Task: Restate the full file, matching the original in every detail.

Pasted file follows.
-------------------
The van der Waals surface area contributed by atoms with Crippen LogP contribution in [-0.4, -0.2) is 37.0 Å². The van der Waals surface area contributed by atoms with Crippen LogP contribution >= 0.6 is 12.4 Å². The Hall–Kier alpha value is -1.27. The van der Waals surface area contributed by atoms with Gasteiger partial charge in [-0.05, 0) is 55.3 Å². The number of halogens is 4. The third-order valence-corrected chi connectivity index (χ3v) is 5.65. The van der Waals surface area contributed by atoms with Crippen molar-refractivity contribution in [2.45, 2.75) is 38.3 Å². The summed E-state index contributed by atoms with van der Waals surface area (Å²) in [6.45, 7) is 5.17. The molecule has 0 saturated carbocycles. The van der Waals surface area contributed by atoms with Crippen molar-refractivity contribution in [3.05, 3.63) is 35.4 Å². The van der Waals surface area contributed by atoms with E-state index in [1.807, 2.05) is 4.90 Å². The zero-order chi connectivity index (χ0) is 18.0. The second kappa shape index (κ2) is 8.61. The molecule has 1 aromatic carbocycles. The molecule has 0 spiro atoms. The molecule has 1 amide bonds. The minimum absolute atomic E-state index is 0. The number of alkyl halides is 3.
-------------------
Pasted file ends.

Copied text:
The van der Waals surface area contributed by atoms with Crippen LogP contribution in [-0.4, -0.2) is 37.0 Å². The van der Waals surface area contributed by atoms with Crippen LogP contribution >= 0.6 is 12.4 Å². The Hall–Kier alpha value is -1.27. The van der Waals surface area contributed by atoms with Gasteiger partial charge in [-0.05, 0) is 55.3 Å². The number of halogens is 4. The third-order valence-corrected chi connectivity index (χ3v) is 5.65. The van der Waals surface area contributed by atoms with Crippen molar-refractivity contribution in [2.45, 2.75) is 38.3 Å². The summed E-state index contributed by atoms with van der Waals surface area (Å²) in [6.45, 7) is 5.17. The molecule has 0 saturated carbocycles. The van der Waals surface area contributed by atoms with Crippen molar-refractivity contribution in [3.05, 3.63) is 35.4 Å². The van der Waals surface area contributed by atoms with E-state index in [1.807, 2.05) is 4.90 Å². The zero-order chi connectivity index (χ0) is 18.0. The second kappa shape index (κ2) is 8.61. The molecule has 1 aromatic carbocycles. The molecule has 0 spiro atoms. The molecule has 1 amide bonds. The minimum absolute atomic E-state index is 0. The number of alkyl halides is 3.